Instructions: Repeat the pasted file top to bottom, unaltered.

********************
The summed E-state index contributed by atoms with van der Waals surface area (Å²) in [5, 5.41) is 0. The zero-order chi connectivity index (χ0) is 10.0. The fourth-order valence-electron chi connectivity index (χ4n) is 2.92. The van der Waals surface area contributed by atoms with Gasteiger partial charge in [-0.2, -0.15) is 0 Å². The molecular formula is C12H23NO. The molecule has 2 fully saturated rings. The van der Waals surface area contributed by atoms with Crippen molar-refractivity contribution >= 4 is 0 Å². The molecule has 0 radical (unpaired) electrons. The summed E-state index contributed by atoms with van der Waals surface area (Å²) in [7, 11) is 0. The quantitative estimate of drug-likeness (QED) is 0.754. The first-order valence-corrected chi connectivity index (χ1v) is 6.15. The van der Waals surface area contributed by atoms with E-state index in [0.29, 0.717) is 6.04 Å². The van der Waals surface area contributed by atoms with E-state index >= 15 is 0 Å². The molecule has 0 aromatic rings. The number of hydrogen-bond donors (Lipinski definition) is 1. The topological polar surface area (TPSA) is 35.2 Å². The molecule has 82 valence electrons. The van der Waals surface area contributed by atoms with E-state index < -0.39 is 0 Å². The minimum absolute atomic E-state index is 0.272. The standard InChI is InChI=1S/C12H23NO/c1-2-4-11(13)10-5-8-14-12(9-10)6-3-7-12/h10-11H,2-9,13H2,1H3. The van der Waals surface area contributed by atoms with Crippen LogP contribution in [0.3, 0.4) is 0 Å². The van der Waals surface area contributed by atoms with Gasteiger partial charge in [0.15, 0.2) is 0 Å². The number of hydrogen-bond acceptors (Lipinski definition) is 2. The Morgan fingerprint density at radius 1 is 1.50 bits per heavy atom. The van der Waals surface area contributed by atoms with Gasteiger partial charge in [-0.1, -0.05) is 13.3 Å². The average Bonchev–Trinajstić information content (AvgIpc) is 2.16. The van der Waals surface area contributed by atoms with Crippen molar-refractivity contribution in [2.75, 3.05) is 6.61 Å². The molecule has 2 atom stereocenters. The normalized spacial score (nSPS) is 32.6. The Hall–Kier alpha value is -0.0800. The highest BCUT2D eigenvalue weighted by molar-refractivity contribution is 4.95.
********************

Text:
The summed E-state index contributed by atoms with van der Waals surface area (Å²) in [5, 5.41) is 0. The zero-order chi connectivity index (χ0) is 10.0. The fourth-order valence-electron chi connectivity index (χ4n) is 2.92. The van der Waals surface area contributed by atoms with Gasteiger partial charge in [-0.2, -0.15) is 0 Å². The molecular formula is C12H23NO. The molecule has 2 fully saturated rings. The van der Waals surface area contributed by atoms with Crippen molar-refractivity contribution >= 4 is 0 Å². The molecule has 0 radical (unpaired) electrons. The summed E-state index contributed by atoms with van der Waals surface area (Å²) in [7, 11) is 0. The quantitative estimate of drug-likeness (QED) is 0.754. The first-order valence-corrected chi connectivity index (χ1v) is 6.15. The van der Waals surface area contributed by atoms with E-state index in [0.29, 0.717) is 6.04 Å². The van der Waals surface area contributed by atoms with E-state index >= 15 is 0 Å². The molecule has 0 aromatic rings. The number of hydrogen-bond donors (Lipinski definition) is 1. The topological polar surface area (TPSA) is 35.2 Å². The molecule has 82 valence electrons. The van der Waals surface area contributed by atoms with E-state index < -0.39 is 0 Å². The minimum absolute atomic E-state index is 0.272. The standard InChI is InChI=1S/C12H23NO/c1-2-4-11(13)10-5-8-14-12(9-10)6-3-7-12/h10-11H,2-9,13H2,1H3. The van der Waals surface area contributed by atoms with Crippen LogP contribution in [0.3, 0.4) is 0 Å². The van der Waals surface area contributed by atoms with Gasteiger partial charge in [0.15, 0.2) is 0 Å². The number of hydrogen-bond acceptors (Lipinski definition) is 2. The Morgan fingerprint density at radius 1 is 1.50 bits per heavy atom. The van der Waals surface area contributed by atoms with Gasteiger partial charge in [-0.1, -0.05) is 13.3 Å². The average Bonchev–Trinajstić information content (AvgIpc) is 2.16. The van der Waals surface area contributed by atoms with Crippen molar-refractivity contribution in [2.75, 3.05) is 6.61 Å². The molecule has 2 atom stereocenters. The normalized spacial score (nSPS) is 32.6. The Hall–Kier alpha value is -0.0800. The highest BCUT2D eigenvalue weighted by molar-refractivity contribution is 4.95.